Origin of sandman
Examples from the Web for sandman
She was singing to her baby about the 'Sandman,' or den lille Ole, as we Danes say.Our Little Danish Cousin
Luna May Innes
"It makes my blood run cold to hear him," whispered the Sandman.
"I don't half like it," replied the Sandman, his teeth chattering with apprehension.
"Vith all my 'art," replied the Sandman, searching the clothes of the victim.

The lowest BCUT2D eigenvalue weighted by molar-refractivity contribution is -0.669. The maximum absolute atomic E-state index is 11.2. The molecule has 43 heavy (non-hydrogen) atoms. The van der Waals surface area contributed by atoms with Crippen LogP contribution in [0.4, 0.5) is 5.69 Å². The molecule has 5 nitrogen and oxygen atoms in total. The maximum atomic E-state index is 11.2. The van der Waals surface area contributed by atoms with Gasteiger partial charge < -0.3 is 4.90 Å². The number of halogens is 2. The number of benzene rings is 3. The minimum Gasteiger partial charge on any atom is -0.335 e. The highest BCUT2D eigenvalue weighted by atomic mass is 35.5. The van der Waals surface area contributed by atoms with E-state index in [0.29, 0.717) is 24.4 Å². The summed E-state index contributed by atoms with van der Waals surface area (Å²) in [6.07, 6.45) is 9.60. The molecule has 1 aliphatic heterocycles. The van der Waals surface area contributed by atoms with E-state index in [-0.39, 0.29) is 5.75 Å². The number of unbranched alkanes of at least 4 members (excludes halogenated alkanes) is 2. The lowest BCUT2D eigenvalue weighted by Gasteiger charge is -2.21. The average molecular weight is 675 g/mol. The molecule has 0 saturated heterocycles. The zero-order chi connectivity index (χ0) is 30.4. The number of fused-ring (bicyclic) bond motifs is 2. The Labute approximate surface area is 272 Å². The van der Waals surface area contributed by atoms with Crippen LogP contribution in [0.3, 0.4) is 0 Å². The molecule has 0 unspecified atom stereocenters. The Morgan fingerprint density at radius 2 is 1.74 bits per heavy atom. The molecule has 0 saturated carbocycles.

"That's a view o' the case worthy of an Old Bailey lawyer," replied the Sandman.
- (in folklore) a magical person supposed to put children to sleep by sprinkling sand in their eyes
Word Origin and History for sandman
bringer of sleep in nursery lore, 1861, from sand (n.) in reference to hard grains found in the eyelashes on waking; first attested in a translation from the Norwegian of Andersen (his Ole Lukoie "Ole Shut-eye," about a being who makes children sleepy, came out 1842), and perhaps partly from German Sandmann. More common in U.S.; dustman with the same sense is attested from 1821.